- Why not evolution? Didn’t Jesus clearly believe and teach Adam and Eve are historical persons (Matthew 19:4-6 – incidentally the same proof-text repeated to argue against marriage equality!)? Does Jesus’ claim that God made humans “at the beginning” leave room for 13 billion years, the majority of the time the universe has existed, before the first humans? Adam and Eve are listed as the start of Jesus’ genealogy (Luke 3:38). Doesn’t evolution and an “old earth” have death entering the world prior to The Fall, undermining the teaching that Adam’s sin is what brought death, and hence undermining Christ’s redemption from this [Romans 5:12-21; I Corinthians 15:20-26]? If death is not the penalty of sin, is Christ’s redemptive death not being mocked? [Not to forget Jesus' teaching on the flood Matthew 24:37-39]
- Why not women’s ordination? The Bible and most of Christian history, and the majority Christian position today, appears to firmly argue for male-only ordination, church leadership, “headship”. Yet there are women clergy calling strongly for a “slow down” and “more study” on marriage and homosexuality. Why did that not happen when women started getting ordained? Currently in our church there is a Ma Whea? commission, a reference group, a doctrine commission, “The Bible in the Life of the Church” project, and every diocese and hui amorangi are studying and debating marriage/homosexuality intensely (at the behest of General Synod Te Hinota Whanui GSTHW). Women’s ordination happened without anything like this level of discussion. The discussion about ordaining women as bishops in this country was so negligible that a senior priest in our province, involved in theological education most of his ministry disputed that it had even occurred. There are women clergy calling the marriage/homosexuality discussion a “communion-dividing issue” without noting the irony that the Anglican Communion became impaired when orders were no longer recognised across the Communion because of the ordination of women. Women’s ordination is not just Communion-breaking; more locally, a bishop does not preach in some of her own parishes because she is a woman. And more widely – with women’s ordination, the possibility of reconciliation with majority catholic Christianity has receded from view.
This weekend’s Christchurch diocesan synod had a motion on marriage by Rev. Dr Peter Carrell. I moved an amendment to delete clause 4 of that motion:
(4) Affirms the doctrine of marriage of this church, as explained in Clause 1.3 of Title G Canon III Of Marriage.
Appendix to Motion: Clause 1.3 of Title G Canon III reads as follows:
“…Christian marriage is a physical and spiritual union of a man and a woman, entered into in the community of faith, by mutual consent of heart, mind and will, and with the intent that it be lifelong…
While there was, at this synod, intense debate as we grappled with post-quakes decisions affecting buildings, parishes, livelihood, and jobs there was never a call for a “division”. That call came that we register our position on my amendment with our names being recorded. My amendment was passed: clergy 42/33; laity 65/36, house of bishops assenting.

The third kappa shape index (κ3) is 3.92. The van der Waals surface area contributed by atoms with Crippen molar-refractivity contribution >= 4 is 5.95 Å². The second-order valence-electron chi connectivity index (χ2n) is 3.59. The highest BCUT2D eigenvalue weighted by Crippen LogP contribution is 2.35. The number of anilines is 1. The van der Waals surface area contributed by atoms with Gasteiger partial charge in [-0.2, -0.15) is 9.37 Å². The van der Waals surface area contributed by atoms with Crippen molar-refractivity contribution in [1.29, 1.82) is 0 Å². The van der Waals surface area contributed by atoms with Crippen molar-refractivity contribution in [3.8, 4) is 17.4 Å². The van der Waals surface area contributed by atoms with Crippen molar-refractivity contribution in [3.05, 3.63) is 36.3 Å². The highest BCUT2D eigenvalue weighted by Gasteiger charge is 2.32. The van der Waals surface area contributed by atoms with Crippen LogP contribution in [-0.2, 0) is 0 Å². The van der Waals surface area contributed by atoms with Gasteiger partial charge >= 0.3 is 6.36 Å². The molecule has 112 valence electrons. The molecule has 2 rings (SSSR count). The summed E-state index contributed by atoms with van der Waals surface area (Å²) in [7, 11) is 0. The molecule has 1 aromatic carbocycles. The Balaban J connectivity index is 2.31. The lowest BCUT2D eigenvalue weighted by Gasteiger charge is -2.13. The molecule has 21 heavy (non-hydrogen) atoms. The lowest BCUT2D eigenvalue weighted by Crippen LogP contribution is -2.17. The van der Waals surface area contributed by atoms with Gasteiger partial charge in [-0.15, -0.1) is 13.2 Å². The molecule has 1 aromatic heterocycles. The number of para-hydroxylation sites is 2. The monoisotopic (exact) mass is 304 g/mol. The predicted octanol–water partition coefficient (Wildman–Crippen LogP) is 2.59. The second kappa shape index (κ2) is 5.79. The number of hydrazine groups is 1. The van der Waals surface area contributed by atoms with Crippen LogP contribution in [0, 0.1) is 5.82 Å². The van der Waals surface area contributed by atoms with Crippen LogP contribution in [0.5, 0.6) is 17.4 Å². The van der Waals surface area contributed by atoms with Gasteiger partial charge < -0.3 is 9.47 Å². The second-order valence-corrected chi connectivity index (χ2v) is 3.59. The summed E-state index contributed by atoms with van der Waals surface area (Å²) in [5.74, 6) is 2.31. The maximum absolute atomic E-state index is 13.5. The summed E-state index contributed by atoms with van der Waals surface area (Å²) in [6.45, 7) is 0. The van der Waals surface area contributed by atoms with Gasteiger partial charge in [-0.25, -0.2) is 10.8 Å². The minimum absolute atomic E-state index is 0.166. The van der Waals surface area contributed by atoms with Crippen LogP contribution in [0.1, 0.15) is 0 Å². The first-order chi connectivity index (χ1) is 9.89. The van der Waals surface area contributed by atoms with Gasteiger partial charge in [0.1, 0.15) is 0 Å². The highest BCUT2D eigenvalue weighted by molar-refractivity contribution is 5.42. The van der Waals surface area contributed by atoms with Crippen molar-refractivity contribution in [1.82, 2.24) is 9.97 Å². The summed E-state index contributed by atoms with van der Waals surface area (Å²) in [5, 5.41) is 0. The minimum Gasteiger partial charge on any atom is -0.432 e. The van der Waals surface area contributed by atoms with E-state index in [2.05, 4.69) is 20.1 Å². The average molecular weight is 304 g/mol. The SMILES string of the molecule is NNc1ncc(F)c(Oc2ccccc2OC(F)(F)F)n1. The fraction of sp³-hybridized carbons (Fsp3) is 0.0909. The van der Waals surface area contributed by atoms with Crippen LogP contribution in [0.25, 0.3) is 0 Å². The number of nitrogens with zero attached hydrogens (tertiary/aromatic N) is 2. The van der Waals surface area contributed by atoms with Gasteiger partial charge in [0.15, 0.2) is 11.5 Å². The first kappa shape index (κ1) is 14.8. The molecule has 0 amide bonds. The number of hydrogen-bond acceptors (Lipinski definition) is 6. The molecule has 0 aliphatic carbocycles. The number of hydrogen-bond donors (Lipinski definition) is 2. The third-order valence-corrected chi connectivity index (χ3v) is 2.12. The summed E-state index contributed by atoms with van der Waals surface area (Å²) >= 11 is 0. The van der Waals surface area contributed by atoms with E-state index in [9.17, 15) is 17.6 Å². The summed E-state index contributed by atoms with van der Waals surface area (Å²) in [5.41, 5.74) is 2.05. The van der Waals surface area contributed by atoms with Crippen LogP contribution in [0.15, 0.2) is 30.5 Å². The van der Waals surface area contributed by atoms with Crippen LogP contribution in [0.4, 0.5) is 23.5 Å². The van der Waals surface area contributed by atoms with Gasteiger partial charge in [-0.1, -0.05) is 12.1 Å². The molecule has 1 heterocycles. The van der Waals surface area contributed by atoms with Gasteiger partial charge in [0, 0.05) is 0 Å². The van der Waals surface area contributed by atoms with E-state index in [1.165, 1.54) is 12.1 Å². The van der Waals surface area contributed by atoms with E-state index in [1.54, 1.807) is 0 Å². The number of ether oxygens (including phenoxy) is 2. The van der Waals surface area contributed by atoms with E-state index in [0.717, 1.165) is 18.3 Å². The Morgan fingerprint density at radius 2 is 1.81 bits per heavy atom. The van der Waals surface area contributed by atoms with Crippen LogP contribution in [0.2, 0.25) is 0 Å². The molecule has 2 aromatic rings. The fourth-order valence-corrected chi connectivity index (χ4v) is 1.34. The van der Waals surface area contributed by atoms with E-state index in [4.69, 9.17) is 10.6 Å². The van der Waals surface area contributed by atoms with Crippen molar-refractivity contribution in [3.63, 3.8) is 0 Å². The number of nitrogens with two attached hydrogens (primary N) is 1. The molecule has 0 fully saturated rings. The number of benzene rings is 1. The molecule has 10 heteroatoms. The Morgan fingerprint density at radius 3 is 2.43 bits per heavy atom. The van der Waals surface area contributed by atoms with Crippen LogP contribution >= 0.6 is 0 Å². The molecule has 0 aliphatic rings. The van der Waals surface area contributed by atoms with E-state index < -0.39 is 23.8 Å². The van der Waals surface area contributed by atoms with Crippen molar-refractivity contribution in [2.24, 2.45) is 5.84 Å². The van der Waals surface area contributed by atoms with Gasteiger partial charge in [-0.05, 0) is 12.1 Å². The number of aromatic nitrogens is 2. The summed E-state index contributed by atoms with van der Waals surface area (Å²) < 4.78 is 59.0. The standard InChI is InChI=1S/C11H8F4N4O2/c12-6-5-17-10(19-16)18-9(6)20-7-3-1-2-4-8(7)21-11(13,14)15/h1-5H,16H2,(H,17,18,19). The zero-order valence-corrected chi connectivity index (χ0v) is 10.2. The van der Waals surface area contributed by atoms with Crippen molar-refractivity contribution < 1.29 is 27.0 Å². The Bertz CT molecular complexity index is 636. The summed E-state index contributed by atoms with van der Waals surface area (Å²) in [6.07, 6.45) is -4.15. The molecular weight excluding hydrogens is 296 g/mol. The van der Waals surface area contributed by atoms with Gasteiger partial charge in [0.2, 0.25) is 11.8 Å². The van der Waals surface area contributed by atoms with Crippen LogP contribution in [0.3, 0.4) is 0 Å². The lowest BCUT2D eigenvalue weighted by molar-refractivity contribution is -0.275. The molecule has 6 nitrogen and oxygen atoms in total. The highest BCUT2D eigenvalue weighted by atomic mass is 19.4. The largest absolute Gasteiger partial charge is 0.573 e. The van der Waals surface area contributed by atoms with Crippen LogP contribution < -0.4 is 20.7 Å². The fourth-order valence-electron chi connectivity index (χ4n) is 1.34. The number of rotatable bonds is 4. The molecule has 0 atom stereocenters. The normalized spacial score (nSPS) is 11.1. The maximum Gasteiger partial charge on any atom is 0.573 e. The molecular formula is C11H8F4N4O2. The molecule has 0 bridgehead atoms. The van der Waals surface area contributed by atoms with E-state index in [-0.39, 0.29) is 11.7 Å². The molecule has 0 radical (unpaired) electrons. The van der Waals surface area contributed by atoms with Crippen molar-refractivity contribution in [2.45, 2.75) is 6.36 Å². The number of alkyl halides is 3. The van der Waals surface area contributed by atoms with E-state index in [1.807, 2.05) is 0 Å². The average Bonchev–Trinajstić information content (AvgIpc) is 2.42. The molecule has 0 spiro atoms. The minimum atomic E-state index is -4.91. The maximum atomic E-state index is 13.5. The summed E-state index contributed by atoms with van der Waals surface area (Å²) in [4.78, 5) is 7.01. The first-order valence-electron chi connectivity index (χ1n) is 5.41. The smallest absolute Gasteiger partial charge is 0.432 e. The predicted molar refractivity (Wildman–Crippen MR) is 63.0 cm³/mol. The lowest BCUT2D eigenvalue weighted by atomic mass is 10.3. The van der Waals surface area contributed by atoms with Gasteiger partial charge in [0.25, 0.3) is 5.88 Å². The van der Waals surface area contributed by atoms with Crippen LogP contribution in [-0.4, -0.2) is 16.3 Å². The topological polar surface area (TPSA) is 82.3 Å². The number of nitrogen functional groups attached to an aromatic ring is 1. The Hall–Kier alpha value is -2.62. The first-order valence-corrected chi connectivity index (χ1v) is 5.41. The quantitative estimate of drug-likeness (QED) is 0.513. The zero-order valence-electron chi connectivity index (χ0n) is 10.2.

Why was it this amendment that generated such energy?
- Why not abortion? Euthanasia? Genetic modification? Effects of the internet? War? Poverty?
- Why not divorce and remarriage? Why is Jesus’ teaching about marriage used against homosexuality, but not against divorce and remarriage? Why can priests marry people (record I know of – someone for their seventh wedding) without question? Why can a priest in his fourth marriage hold a bishop’s licence without controversy as intense as around homosexuality? Why can a bishop divorce and remarry without resulting in the sort of intensity we see around homosexuality?
Repeatedly I am hearing, “we need to study marriage more; we need to study what the Bible teaches about marriage more deeply…” I have regularly said we need more and better study, training, and formation – in church history, sacramental theology, biblical languages, spirituality, liturgy, our new and changing context,… Yes, our study, training, and formation may be sorely inadequate – but why only fix it in relation to marriage?
- Why not liturgy and worship? We had the Christchurch debate in a church building which has disks at the end of rows that you take forward if you want grape juice in a shot glass rather than wine – contrary to our formularies (binding teachings) and the express admonition of our bishop. And the division was called by a
priestpresbyter who serves in a parish that wouldn’t dream of following our agreed, binding readings.
Auckland diocesan synod passed a motion about working on a liturgy, including at the GSTHW level, to bless same-gendered relationships, Clergy: 91/36; Laity 104/49; the bishops assented. But for another motion, acknowledging diversity of positions, and supporting the legal processes to enable same-gender weddings and allowing clergy, if they choose, to conduct such ceremonies, the votes were: bishops 2 for, 0 against, 0 abstentions; clergy 80 for, 44 against, 4 abstentions; and laity 72 for, 65 against, 8 abstentions. People following it online got “it was lost”, then “it passed”, then “it was lost”. Apparently Auckland used a process they didn’t explicitly have provision for – pieces of paper which included the option to “abstain”. Having done that they came to realise they needed to count abstentions: there were 72+65+8 = 145 laity. That meant they needed 73 laity for a majority. Why does this sort of energy happen around the discussion about homosexuality?
In the comments, usual rules apply: no anonymous comments, no ad hominems,…